For many years at the Ulman Foundation, Adolescent & Young Adult Navigators have worked to establish consistent practices and protocols in their institutions around fertility preservation for young adults facing a cancer diagnosis.
Too often young cancer patients were not provided with enough information about how cancer treatment could impact their chance to have children in the future.
Because young adults represent a relatively small percentage of cancer patients, concerns unique to them, like losing their fertility, can be marginalized or overlooked. In many cases, oncologists are not required to tell patients that cancer treatment often results in infertility.
Even after achieving protocols to inform patients about options around fertility preservation, a financial barrier still existed for many young adults.
The cost of fertility preservation ranges from $1,200 for young men to $8,000 for women.
Recognizing the need to do more to give patients a chance of parenthood, the Ulman Foundation partnered with local fertility organizations to provide discounts and free storage for patients and offered some financial assistance.
But, there was still an opportunity to have a larger impact with fertility preservation costs continuing to rise.
What if insurance plans covered fertility preservation for young adult patients in Maryland?
There were other bills popping up in statehouses in Connecticut and Rhode Island. Mandating that insurance companies cover this cost could make a significant financial impact on already strained young patients.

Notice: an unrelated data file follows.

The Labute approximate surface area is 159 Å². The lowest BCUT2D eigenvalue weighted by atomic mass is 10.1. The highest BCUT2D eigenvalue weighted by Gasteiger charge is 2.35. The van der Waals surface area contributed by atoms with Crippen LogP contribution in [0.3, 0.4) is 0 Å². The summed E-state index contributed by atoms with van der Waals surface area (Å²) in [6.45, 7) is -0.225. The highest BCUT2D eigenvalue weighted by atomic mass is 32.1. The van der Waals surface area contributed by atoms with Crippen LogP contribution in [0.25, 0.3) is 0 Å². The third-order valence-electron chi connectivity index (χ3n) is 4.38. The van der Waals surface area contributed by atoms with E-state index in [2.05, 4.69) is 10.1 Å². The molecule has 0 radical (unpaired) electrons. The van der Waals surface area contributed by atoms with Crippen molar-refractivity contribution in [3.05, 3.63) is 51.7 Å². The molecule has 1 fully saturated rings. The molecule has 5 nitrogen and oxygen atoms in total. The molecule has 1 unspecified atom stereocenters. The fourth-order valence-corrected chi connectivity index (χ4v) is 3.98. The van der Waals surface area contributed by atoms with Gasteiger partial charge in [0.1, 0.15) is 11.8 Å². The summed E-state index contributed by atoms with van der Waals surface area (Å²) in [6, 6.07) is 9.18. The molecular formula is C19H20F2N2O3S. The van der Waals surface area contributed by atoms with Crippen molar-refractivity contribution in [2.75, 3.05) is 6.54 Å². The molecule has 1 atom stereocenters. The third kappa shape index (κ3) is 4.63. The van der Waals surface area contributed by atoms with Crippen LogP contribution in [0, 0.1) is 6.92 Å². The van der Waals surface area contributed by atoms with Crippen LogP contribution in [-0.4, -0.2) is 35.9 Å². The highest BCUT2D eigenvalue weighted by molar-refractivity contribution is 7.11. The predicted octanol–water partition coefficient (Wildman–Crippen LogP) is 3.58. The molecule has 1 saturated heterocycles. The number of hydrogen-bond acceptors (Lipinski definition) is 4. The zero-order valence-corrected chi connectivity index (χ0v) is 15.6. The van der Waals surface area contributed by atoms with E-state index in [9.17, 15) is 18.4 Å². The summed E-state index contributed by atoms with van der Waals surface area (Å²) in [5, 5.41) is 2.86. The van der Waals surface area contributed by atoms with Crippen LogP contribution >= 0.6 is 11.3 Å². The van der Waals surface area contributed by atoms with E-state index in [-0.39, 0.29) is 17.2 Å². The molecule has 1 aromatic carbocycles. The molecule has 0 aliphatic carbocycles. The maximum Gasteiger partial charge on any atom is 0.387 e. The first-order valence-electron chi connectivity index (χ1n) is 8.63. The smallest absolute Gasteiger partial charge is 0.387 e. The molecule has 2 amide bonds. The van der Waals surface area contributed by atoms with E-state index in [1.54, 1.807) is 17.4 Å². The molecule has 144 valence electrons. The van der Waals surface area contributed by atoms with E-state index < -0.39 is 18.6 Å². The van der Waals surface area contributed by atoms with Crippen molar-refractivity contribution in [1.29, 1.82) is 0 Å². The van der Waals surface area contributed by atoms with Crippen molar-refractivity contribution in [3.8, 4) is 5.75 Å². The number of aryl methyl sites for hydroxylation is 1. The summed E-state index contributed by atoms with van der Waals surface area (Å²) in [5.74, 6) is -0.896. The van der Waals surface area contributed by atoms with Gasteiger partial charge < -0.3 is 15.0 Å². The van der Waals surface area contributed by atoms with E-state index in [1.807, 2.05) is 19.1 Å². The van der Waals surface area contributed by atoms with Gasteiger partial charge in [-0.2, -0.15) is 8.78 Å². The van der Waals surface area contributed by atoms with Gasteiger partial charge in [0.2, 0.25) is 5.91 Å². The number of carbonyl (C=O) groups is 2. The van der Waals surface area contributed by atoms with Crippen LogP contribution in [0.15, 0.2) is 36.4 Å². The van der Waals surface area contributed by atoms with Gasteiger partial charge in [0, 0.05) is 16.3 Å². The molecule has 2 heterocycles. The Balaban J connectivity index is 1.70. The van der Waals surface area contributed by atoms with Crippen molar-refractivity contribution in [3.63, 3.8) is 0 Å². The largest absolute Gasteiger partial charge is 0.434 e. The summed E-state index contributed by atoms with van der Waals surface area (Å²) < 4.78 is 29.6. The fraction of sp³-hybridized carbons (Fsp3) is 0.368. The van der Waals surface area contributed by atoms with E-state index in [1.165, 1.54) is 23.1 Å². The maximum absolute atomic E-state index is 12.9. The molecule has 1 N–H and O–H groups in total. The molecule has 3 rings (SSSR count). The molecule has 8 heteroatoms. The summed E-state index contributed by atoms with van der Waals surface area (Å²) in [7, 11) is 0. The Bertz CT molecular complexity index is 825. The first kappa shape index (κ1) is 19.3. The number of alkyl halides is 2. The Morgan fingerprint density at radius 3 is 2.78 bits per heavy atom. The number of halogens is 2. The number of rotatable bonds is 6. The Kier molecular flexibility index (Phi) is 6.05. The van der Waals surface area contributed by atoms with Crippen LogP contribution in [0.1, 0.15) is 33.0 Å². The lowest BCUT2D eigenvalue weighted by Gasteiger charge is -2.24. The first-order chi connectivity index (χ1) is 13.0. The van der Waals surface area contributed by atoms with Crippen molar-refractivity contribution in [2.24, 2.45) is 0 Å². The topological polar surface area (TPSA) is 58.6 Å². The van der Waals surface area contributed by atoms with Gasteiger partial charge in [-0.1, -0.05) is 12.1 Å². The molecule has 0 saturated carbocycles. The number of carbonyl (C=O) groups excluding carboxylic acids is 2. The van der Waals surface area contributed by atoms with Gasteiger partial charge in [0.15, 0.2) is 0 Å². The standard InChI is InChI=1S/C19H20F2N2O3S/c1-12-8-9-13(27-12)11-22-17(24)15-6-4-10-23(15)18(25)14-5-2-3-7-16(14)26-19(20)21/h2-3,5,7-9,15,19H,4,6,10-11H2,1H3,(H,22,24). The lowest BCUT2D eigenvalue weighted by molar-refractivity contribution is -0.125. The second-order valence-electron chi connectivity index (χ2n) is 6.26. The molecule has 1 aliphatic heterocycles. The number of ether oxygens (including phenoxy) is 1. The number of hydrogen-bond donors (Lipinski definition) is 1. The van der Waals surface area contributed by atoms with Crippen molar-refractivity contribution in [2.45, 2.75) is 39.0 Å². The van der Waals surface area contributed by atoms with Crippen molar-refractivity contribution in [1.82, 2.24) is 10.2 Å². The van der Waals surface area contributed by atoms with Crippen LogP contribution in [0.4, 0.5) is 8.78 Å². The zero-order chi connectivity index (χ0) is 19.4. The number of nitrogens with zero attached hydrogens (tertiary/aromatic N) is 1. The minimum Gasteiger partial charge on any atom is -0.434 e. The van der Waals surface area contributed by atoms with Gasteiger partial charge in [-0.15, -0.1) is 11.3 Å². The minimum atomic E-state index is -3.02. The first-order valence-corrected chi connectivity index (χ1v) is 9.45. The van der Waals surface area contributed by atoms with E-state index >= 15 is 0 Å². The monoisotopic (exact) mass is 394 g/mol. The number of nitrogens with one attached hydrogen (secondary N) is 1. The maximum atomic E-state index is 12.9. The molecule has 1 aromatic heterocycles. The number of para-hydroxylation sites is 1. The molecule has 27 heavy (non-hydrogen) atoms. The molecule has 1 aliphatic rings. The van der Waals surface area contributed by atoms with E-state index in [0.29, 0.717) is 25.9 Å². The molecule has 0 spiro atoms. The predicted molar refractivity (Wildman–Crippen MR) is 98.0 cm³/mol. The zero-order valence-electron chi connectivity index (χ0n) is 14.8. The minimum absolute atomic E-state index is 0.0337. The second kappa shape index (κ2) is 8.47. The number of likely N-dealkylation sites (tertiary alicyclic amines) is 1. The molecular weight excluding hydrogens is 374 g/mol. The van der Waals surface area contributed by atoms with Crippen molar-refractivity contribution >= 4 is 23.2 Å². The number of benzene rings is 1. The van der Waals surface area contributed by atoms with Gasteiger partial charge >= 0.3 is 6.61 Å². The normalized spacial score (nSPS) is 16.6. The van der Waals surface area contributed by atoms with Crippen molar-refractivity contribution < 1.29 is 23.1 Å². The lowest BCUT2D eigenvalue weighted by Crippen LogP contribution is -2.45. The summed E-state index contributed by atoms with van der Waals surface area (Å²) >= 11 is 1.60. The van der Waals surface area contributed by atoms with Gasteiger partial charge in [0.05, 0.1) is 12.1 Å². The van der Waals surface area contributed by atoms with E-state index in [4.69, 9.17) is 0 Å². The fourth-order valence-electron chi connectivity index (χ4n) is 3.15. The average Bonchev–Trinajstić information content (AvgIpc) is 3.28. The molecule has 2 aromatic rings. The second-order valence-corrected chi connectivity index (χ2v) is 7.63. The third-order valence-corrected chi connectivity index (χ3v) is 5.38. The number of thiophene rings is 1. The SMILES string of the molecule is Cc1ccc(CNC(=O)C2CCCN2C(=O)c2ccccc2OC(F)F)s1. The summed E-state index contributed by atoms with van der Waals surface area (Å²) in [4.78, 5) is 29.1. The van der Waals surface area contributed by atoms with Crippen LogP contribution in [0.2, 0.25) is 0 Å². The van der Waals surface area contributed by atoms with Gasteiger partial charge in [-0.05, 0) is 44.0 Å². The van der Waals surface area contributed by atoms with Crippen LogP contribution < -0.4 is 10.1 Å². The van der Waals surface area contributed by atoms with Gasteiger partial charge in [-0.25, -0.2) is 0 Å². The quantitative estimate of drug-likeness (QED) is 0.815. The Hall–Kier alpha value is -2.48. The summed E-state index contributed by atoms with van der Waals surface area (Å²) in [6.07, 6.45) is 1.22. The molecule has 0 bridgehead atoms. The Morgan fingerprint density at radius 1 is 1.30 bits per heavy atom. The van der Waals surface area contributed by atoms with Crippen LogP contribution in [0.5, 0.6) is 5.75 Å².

During the spring of 2017, Ulman Foundation quickly organized testimonials, found bill sponsors, and testified before a committee with the help of partners at the Alliance for Fertility Preservation.
There were many supporters in the statehouse, but the late start during the legislative season made it hard to get the support needed. The bill died in committee, but the groundwork was laid for the next legislative session.
At the conclusion of the 2017 effort, Chairwoman Pendergrass and Chairman Middleton forwarded the bill to the Maryland Healthcare Commission for its fiscal review.
The Commission conducted an extensive study on the young cancer population in Maryland, the pervasiveness of the disease of infertility resulting from cancer treatment, and the projected cost of covering care.
According to the Report by the Maryland Healthcare Commission, coverage for this treatment would cost between 4 cents and $2.76 per person.
Ulman spent the next months, when Maryland Legislature was out of session, talking with the community – doctors who treat young adults, fertility specialists, people who didn’t have the chance to preserve their opportunity for parenthood.
More data was gathered on the impact this bill could have on 3000 young adults living in Maryland.
In early 2018, Ulman Foundation returned to Annapolis with their supporters and told their stories.
They spoke about the decisions they were forced to make about whether they could afford to save their chance for a family – all while also facing a cancer diagnosis.
The committee and ultimately the Maryland Legislature overwhelmingly supported the bill.
On May 15, 2018, Governor Hogan signed the bill into law.
Beginning in January 2019, Maryland mandates that private health insurance must offer coverage for young adult cancer patients seeking to preserve their fertility.
On this first anniversary of the legislation, there is already a domino effect of change. New York, Delaware, and Illinois have all passed similar bills, while 10 more states have active legislation.
“Passing legislation last year will ensure more Marylanders, especially cancer patients and survivors, have the opportunity to experience parenthood. This milestone is one of the most transformational contributions Ulman Foundation has had in our 21 years of advocating for young cancer patients,” shared Brock Yetso, Ulman President & CEO.
“We’re grateful to countless brave cancer survivors for sharing their compelling stories to help educate legislators and the public about this important issue. Since Maryland’s passage, three more states have followed suit and many more are working on protecting this important right for young cancer patients.”